Steve: There's always a glitch, is it doesn't cycle very well. If you charge it and discharge it and charge it and discharge it, when I was - I was all excited as I'm reading the paper. And then it's like, whoa. I mean, it loses, like, 16 percent of its capacity after the first cycle, and it goes downhill from there.

Leo: So this is nice, but it works once, is what you're saying.

Steve: Well, today. I mean, this is also, you know, they're publishing their research. This is a really interesting, possible-to-fabricate technology that outperforms every other, I mean, there have been people who've tried to do nanoporous electrodes of various sorts. This just blows past them all. So this is a huge step forward. What it does represent today, it is not only more rapid charging, but also much greater total energy density. And so there are applications, for example, think a pacemaker, where you want - and that's really how they're selling this now. Remember it's called "high-power lithium-ion microbatteries."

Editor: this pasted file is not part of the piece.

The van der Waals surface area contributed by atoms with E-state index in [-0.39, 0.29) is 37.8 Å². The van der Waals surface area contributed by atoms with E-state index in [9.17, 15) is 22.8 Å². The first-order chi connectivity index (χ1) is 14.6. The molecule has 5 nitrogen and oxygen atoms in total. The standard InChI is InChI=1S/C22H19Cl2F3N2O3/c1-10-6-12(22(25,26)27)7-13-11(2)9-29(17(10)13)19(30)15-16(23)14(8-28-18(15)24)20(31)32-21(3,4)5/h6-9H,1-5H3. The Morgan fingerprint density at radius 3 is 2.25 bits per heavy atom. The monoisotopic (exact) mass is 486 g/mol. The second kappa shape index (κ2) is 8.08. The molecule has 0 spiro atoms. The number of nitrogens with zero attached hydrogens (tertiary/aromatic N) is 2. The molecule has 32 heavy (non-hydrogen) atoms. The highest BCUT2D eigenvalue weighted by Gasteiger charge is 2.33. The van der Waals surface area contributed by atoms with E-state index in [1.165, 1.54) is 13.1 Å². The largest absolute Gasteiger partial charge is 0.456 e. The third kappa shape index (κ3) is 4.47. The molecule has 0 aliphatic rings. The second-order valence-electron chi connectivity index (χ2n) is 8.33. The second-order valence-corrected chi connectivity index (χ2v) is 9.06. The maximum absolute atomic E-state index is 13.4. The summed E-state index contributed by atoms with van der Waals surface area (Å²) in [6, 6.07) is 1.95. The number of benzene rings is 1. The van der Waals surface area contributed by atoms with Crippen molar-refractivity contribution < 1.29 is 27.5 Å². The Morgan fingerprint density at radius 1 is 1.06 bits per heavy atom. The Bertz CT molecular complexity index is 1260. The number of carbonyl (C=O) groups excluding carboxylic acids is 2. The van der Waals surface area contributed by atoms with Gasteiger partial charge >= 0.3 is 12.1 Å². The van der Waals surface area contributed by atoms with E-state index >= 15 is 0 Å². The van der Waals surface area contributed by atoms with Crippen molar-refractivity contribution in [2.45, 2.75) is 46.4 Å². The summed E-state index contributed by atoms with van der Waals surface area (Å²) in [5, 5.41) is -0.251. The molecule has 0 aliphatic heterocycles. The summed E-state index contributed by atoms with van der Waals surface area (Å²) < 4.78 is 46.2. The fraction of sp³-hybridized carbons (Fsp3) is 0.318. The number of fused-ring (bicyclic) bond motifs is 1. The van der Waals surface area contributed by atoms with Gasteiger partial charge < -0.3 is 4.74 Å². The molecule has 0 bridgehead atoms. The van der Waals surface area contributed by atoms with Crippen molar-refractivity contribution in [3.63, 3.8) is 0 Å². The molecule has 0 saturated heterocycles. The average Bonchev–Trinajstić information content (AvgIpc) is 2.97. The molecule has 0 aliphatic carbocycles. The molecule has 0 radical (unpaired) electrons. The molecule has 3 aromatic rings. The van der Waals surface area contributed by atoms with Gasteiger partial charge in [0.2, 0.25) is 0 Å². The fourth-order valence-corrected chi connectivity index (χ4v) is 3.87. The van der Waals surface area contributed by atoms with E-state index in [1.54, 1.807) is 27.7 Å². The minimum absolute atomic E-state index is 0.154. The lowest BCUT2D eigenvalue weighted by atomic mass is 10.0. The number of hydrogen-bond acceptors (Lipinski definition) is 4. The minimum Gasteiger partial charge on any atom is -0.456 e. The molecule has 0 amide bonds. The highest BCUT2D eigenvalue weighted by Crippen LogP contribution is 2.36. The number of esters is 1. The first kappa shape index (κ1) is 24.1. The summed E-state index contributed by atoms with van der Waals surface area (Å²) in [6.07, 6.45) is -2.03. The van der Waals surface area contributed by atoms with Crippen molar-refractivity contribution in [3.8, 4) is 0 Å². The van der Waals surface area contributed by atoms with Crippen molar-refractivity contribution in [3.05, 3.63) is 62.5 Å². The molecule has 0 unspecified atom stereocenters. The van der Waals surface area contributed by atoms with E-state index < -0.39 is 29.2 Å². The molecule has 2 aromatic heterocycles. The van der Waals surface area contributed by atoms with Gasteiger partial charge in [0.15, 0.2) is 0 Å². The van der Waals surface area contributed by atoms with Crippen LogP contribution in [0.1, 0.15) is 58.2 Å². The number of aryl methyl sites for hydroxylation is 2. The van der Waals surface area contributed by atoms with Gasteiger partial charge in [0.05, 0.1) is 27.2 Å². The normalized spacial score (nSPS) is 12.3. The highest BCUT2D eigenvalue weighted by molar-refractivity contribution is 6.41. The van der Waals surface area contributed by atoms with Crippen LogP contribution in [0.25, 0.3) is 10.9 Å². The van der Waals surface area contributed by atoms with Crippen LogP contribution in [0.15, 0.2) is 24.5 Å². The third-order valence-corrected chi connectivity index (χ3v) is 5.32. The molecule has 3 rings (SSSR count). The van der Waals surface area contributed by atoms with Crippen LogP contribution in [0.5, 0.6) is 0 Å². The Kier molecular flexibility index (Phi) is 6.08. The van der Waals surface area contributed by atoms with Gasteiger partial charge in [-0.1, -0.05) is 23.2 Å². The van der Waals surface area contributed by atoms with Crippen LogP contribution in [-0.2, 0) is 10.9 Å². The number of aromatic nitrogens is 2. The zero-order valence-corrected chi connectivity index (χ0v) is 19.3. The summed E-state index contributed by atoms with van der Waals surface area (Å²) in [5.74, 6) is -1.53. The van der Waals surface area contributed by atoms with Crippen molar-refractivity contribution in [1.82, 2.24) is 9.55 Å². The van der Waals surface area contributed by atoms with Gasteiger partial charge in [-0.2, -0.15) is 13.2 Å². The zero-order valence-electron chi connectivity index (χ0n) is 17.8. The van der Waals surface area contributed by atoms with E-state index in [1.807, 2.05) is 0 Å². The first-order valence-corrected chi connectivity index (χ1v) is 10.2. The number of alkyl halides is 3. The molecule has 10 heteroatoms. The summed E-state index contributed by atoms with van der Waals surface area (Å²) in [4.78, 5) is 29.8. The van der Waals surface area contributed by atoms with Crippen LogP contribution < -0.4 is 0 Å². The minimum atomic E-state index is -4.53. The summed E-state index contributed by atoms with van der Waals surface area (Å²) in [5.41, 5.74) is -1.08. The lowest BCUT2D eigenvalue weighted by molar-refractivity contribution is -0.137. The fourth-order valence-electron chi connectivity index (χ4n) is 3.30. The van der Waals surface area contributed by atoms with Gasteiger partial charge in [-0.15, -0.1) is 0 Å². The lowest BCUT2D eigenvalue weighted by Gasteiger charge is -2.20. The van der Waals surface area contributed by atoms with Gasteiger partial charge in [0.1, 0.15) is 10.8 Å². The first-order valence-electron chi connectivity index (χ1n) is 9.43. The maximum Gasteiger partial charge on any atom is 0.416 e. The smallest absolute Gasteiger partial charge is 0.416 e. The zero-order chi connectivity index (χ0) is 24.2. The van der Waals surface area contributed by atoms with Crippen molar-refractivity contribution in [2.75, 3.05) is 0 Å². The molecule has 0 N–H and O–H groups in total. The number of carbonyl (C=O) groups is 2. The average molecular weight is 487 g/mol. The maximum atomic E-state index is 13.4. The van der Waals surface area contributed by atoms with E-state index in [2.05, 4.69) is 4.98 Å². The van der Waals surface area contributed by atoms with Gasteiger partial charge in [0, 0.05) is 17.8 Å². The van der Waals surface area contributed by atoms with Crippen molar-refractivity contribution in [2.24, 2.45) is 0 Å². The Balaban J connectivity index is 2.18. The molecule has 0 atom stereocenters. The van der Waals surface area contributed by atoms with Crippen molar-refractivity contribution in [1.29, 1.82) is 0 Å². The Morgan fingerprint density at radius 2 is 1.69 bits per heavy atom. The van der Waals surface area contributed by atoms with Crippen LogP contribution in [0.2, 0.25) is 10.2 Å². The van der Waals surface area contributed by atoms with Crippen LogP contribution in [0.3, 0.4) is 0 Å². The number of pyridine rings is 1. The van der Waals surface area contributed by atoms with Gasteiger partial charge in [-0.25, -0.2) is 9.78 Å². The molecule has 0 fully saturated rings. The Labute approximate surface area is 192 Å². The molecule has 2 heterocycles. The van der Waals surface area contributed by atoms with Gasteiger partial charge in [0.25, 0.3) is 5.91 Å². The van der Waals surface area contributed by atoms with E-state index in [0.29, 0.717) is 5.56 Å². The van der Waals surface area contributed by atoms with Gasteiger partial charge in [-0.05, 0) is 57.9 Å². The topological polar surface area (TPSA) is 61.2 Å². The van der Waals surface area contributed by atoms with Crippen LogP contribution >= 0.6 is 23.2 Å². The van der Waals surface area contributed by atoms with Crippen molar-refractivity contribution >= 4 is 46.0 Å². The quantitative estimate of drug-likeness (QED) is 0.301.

So they're not suggesting that this is going to replace the high-end lithium-ion cells we have in our electric cars today. But they're saying today it is vastly superior to existing battery technology for, like, implantable medical devices, where you're not having to charge and discharge on a daily basis. So the cycle life of the battery is not a problem. And this allows whole - basically it changes the terrain for medical implantable devices and also long-term remote sensors, or maybe, for example, satellites, where they've got exotic power supplies now that are arguably maybe not safe because they typically use radiation sources. You could probably replace them with these kinds of batteries and be vastly less expensive, lower technology, and also long-term sustainable. So very cool.

Leo: Someday.

Steve: Yes. So this is just a step forward. And we still don't know whether supercapacitors are going to get there before nanoporous, multidimensional, continuous, spherical-derived, electrode-based batteries. But this is a nice step forward.